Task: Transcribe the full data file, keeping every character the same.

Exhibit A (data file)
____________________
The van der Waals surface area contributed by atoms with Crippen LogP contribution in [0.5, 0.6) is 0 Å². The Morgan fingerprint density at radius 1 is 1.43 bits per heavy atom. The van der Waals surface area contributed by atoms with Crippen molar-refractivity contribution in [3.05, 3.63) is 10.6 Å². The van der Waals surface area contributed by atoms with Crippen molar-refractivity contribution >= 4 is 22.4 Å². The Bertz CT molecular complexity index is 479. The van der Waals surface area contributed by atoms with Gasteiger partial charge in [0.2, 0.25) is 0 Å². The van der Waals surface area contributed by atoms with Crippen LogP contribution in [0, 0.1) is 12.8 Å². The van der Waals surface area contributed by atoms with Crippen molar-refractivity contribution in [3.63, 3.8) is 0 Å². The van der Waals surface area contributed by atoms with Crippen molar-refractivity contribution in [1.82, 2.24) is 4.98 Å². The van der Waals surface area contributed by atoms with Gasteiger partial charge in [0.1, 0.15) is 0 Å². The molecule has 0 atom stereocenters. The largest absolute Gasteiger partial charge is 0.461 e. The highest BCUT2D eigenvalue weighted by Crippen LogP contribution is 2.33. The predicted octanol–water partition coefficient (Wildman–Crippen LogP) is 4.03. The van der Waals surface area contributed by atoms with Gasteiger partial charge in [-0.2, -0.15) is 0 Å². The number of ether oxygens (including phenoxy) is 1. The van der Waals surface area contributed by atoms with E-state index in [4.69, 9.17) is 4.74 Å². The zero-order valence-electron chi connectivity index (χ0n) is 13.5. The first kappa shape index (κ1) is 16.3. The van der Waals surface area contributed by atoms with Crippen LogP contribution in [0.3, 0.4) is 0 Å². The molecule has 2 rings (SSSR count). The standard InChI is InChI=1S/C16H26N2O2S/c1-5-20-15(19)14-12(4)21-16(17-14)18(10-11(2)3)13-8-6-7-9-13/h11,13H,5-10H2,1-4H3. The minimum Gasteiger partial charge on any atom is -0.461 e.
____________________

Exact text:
The van der Waals surface area contributed by atoms with Crippen LogP contribution in [0.5, 0.6) is 0 Å². The Morgan fingerprint density at radius 1 is 1.43 bits per heavy atom. The van der Waals surface area contributed by atoms with Crippen molar-refractivity contribution in [3.05, 3.63) is 10.6 Å². The van der Waals surface area contributed by atoms with Crippen molar-refractivity contribution >= 4 is 22.4 Å². The Bertz CT molecular complexity index is 479. The van der Waals surface area contributed by atoms with Gasteiger partial charge in [0.2, 0.25) is 0 Å². The van der Waals surface area contributed by atoms with Crippen LogP contribution in [0, 0.1) is 12.8 Å². The van der Waals surface area contributed by atoms with Crippen molar-refractivity contribution in [3.63, 3.8) is 0 Å². The van der Waals surface area contributed by atoms with Crippen molar-refractivity contribution in [1.82, 2.24) is 4.98 Å². The van der Waals surface area contributed by atoms with Gasteiger partial charge in [0.1, 0.15) is 0 Å². The molecule has 0 atom stereocenters. The largest absolute Gasteiger partial charge is 0.461 e. The highest BCUT2D eigenvalue weighted by Crippen LogP contribution is 2.33. The predicted octanol–water partition coefficient (Wildman–Crippen LogP) is 4.03. The van der Waals surface area contributed by atoms with Gasteiger partial charge in [-0.2, -0.15) is 0 Å². The number of ether oxygens (including phenoxy) is 1. The van der Waals surface area contributed by atoms with E-state index in [4.69, 9.17) is 4.74 Å². The zero-order valence-electron chi connectivity index (χ0n) is 13.5. The first kappa shape index (κ1) is 16.3. The van der Waals surface area contributed by atoms with Crippen LogP contribution in [0.3, 0.4) is 0 Å². The molecule has 2 rings (SSSR count). The standard InChI is InChI=1S/C16H26N2O2S/c1-5-20-15(19)14-12(4)21-16(17-14)18(10-11(2)3)13-8-6-7-9-13/h11,13H,5-10H2,1-4H3. The minimum Gasteiger partial charge on any atom is -0.461 e.